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Domestic Georgic from Rabelais to Milton

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This dissertation uncovers the unexpected affinity of major early modern literary figures for the minor, incremental operations of preservation, maintenance, and what could be broadly construed as housekeeping. Reading male-authored literary works alongside domestic manuals and recipe manuscripts, many of which were written by or for women, I show how canonical early modern texts shared the primary concern of home and garden maintenance: the necessity of constant, almost invisible labor in order to keep the things of the world—perishable material, fragile bodies, precarious real and virtual communities—intact. When scholars ignore authors’ persistent comparisons of their own work to small-scale acts of domestic preservation, they pass over a still-viable possibility that I bring into focus: the conception of literary labor not as a desperate striving for originality, fame, and a starring role in a narrative of progress, but as a form of maintenance work that aims at preserving individual and collective life.

This maintenance work falls under the category of, though it is rarely recognized as, georgic: the (agri)cultural topos whose early modern resurgence is usually associated with the heroically laborious advancement of learning, the forwarding of foundational national mythologies, and groundbreaking formal innovation. Authors working both within and aslant of the georgic tradition, I show, denaturalize the conflation of cultivation and progress by situating their work in domestic spaces and practices where preservation, not progress, is the provisional goal. For Erasmus and François Rabelais, humanist education is less about the forward march of knowledge than the maintenance of texts, bodies, and communities; for Joachim Du Bellay, tending to the French garden of letters yields only invisible or uncertain results. For authors writing in the midst or wake of civil war—Michel de Montaigne, Andrew Marvell, and John Milton—domestic georgic intellectual labor becomes a mode of precarious individual and collective survival, rather than of certain improvement.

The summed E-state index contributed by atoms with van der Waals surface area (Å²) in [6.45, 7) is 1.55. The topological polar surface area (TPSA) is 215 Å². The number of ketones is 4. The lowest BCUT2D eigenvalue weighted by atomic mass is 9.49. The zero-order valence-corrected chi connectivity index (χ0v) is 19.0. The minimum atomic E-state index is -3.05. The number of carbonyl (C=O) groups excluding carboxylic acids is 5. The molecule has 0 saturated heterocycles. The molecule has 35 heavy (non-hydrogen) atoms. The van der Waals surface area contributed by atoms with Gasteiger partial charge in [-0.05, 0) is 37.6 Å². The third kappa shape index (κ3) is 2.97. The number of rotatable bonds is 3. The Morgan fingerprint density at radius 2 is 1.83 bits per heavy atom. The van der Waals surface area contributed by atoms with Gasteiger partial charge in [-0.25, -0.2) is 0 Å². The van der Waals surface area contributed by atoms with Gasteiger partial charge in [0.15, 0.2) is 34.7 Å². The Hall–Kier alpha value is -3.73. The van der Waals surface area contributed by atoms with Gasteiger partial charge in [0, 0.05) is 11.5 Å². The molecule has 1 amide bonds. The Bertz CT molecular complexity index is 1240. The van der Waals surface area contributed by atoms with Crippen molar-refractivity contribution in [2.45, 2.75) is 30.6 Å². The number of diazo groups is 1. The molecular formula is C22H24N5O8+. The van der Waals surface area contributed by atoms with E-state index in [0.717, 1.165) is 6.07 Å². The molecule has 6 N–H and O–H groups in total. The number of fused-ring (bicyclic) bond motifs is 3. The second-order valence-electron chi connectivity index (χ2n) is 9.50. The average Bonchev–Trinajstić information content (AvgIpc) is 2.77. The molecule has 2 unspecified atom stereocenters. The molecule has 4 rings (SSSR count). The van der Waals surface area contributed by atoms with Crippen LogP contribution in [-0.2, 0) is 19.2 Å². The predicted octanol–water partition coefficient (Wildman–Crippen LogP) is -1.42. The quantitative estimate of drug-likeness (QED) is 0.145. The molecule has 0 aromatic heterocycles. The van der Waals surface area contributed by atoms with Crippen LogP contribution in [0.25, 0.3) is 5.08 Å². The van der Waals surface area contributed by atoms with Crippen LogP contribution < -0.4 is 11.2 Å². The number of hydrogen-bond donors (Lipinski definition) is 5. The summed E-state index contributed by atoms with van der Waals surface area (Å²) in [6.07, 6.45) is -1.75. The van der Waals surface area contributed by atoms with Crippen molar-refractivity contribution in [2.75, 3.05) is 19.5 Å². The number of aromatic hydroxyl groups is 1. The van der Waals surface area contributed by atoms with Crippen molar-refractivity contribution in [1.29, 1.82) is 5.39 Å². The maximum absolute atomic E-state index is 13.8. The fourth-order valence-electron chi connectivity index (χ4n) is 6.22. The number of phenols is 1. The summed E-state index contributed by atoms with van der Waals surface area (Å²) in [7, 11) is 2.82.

The first half of this dissertation recasts the heroes of humanism as housewives at heart. Reading Erasmus’s commentary on his own scholarly labors alongside one of the most influential accounts of labor in the twentieth century, that of Hannah Arendt, I suggest that the humanist condition—the drive to preserve the classical tradition through active means—is, in practice, housewifery. My chapters on Rabelais and Du Bellay locate deep concerns about the fragility of culture and community at the heart of the French authors most associated with celebratory textual excess and robust linguistic fertility programs. In the second half, I shift from the shaky beginnings of national cohesion to the context of civil war, where collective precarity was even more apparent, and where the maintenance work that animates Virgil’s Georgics—a poem also written with civil war in the background—became even more urgent. I argue that Montaigne, Marvell, and Milton respond to political degeneration by redefining progress and reproduction as minor, cyclical, metabolic repair, whether of the self, the family, or the Christian community.

I trace the domestic georgic mode through sixteenth-century France and seventeenth-century England through close stylistic analysis. Through an attention to small-scale textual patterns like parenthetical interruption, self-correction, and repetition, as well as to thematic concerns with small-scale acts of domestic preservation, I recover overlooked attitudes about “unproductive” labor and non-linear progress in the works of the early modern authors often credited with industriously ushering in modernity. By revealing male authors’ deep identifications with menial labors that were and are often relegated to “women’s work,” my project exposes a genealogy from the glorified texts of Renaissance humanism to the insufficiently valued intellectual labor of today. In academia and online, performed by manuscript digitizers and “content providers,” this labor, if visible at all, is often disparaged as mechanical, expendable, or a “labor of love” that should be its own reward. Yet this unseen, unappreciated work makes possible the communities and institutions we claim to value.

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This item is under embargo until August 5, 2023.